- Jun 11, 2010
- Reaction score
Regarding writing about a time you failed. I addressed (possibly foolishly), my biggest failure and comeback from that failure in my PS (it's a fairly important aspect of how I got here today, so leaving it out would leave out a major gap in my backstory), but I've been thinking of the other failures. One that struck me as an important time in my life was the time I turned back during a backpacking trip in Denali National Park and went a different direction because I was too nervous about crossing a specific peak. Would as story like that sound too much like a "charmed life" story where the only difficult hurdle you faced was something most people won't ever get to try? I was only able to go on the trip through TEAM in training, so it involved a lot more than just flying out and going backpacking, but I realize that this could be viewed in different ways.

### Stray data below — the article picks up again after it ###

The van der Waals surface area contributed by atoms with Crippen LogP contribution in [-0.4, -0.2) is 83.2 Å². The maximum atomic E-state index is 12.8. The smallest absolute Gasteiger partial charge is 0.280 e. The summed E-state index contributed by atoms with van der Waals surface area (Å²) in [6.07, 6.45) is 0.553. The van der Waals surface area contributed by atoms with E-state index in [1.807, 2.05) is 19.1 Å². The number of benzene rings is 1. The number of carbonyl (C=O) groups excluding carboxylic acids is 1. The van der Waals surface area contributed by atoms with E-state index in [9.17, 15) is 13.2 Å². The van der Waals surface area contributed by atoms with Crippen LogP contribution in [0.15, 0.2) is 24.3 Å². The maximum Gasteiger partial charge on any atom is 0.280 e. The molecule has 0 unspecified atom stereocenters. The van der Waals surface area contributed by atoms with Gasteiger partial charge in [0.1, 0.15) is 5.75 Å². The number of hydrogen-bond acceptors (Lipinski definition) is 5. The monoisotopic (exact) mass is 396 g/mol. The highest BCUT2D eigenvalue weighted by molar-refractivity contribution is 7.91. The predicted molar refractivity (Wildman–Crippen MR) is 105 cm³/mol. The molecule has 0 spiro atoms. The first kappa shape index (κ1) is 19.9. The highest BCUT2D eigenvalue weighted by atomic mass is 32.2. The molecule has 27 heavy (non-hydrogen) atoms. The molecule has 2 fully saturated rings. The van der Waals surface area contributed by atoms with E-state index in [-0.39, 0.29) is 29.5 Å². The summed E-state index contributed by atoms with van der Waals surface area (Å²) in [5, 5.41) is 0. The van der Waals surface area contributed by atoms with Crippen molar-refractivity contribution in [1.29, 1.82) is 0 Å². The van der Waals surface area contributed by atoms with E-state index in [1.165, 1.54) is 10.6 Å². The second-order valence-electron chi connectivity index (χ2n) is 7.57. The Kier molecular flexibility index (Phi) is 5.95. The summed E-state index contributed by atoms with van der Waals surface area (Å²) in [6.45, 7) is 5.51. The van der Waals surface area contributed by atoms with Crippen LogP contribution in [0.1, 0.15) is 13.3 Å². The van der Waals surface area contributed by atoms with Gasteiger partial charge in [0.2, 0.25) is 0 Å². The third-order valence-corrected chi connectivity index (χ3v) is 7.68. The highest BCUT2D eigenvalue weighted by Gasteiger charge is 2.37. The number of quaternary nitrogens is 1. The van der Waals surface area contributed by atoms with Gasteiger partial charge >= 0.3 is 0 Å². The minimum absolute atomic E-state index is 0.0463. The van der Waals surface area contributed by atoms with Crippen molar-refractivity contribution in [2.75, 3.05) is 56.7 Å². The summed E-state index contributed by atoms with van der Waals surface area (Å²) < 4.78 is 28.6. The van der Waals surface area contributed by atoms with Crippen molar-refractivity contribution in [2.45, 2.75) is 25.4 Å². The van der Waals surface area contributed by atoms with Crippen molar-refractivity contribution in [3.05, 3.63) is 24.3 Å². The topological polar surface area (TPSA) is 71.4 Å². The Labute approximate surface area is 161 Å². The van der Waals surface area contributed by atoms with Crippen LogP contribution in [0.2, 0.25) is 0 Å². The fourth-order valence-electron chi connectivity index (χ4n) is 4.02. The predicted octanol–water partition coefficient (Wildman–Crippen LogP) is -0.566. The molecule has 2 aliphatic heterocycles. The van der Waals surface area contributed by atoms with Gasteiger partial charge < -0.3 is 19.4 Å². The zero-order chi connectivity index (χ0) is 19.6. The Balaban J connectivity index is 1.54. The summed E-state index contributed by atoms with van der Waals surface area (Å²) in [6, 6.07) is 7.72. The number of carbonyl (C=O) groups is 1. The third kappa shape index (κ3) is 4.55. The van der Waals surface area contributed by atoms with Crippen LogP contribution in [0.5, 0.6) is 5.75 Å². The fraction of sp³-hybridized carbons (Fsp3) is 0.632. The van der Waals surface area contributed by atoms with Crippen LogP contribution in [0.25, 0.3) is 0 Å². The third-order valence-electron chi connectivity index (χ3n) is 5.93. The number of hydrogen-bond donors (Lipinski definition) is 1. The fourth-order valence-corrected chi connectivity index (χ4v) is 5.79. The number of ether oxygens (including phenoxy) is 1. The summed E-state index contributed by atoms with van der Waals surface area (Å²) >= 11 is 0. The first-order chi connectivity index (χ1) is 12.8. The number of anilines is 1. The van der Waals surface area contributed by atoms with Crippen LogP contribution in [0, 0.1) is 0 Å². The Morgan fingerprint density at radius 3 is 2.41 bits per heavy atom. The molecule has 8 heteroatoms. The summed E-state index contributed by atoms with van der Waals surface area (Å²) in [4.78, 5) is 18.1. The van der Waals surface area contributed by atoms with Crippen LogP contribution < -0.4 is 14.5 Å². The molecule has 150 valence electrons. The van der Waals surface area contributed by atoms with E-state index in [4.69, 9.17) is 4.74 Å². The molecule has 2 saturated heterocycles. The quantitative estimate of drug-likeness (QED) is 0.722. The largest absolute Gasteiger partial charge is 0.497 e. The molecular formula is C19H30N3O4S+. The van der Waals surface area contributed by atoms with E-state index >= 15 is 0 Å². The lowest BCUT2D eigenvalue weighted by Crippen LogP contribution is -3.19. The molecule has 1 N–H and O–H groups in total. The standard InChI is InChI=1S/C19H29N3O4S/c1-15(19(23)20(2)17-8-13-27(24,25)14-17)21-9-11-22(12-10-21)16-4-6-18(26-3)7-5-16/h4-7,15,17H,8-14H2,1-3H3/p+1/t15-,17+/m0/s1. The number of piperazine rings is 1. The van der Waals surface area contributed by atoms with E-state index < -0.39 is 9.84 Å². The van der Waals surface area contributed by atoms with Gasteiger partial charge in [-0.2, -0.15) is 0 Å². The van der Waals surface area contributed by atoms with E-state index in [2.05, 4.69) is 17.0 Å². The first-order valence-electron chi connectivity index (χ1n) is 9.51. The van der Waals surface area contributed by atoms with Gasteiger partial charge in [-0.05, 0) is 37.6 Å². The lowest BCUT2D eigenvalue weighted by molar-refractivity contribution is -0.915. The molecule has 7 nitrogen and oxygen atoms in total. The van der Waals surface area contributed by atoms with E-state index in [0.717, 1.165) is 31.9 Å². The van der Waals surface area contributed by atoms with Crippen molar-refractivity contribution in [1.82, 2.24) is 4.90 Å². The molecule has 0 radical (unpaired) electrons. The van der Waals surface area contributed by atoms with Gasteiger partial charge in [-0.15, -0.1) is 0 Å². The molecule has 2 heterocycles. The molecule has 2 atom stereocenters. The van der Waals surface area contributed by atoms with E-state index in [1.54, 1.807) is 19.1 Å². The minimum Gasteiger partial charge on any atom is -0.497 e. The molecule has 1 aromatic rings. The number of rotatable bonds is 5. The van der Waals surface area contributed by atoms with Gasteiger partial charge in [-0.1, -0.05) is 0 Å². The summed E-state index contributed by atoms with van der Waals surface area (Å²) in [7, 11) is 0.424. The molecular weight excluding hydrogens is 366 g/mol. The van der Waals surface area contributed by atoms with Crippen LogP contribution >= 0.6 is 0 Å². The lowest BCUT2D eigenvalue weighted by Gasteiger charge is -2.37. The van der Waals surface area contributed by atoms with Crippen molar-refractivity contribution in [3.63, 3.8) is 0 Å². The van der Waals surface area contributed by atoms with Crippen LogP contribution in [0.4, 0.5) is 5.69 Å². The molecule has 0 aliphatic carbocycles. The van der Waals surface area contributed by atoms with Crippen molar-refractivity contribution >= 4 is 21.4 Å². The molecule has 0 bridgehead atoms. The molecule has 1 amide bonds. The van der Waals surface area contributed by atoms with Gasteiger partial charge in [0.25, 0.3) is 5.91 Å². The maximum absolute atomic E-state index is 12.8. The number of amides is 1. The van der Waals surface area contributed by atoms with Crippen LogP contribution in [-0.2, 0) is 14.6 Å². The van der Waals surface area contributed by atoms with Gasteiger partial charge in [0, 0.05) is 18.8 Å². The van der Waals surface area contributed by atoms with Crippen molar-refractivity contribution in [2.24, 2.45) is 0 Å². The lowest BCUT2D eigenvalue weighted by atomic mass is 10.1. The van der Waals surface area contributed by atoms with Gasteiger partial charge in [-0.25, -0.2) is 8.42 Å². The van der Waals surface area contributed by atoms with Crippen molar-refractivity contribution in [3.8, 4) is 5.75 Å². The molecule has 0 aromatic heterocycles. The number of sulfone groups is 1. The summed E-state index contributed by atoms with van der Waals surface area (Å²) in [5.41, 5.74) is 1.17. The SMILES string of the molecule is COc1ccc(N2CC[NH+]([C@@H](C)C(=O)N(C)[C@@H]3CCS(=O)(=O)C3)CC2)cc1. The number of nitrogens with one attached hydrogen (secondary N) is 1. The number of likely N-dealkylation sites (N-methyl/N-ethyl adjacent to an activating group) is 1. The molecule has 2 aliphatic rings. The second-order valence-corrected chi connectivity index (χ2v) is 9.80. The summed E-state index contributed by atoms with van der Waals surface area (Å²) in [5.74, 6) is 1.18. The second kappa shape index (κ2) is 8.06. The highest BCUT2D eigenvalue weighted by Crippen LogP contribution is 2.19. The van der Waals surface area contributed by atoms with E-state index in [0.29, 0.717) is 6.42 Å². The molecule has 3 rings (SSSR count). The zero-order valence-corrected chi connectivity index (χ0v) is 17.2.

On another note, I realize there is a fine line between writing the application to be the ideal candidate and being honest and true to oneself. Where is that line drawn? I sent the first part of my application last week and I felt like it was a really good summary of who I am, but I realize that's only a small part of this entire process. Part of me would like to believe that the med school that accepts my application will want applicants that are like me. The other part of me has been through enough job interviews to realize that there is a lot of nuance to this process and we must be honest and forthright while also putting our best feet forward.
The bold sounds OK. The people who act like they have charmed lives write about trivialities.
As to where is the line drawn, I can't help you there. Things just have to read true, in a coherent manner. Some of this is indeed subjective.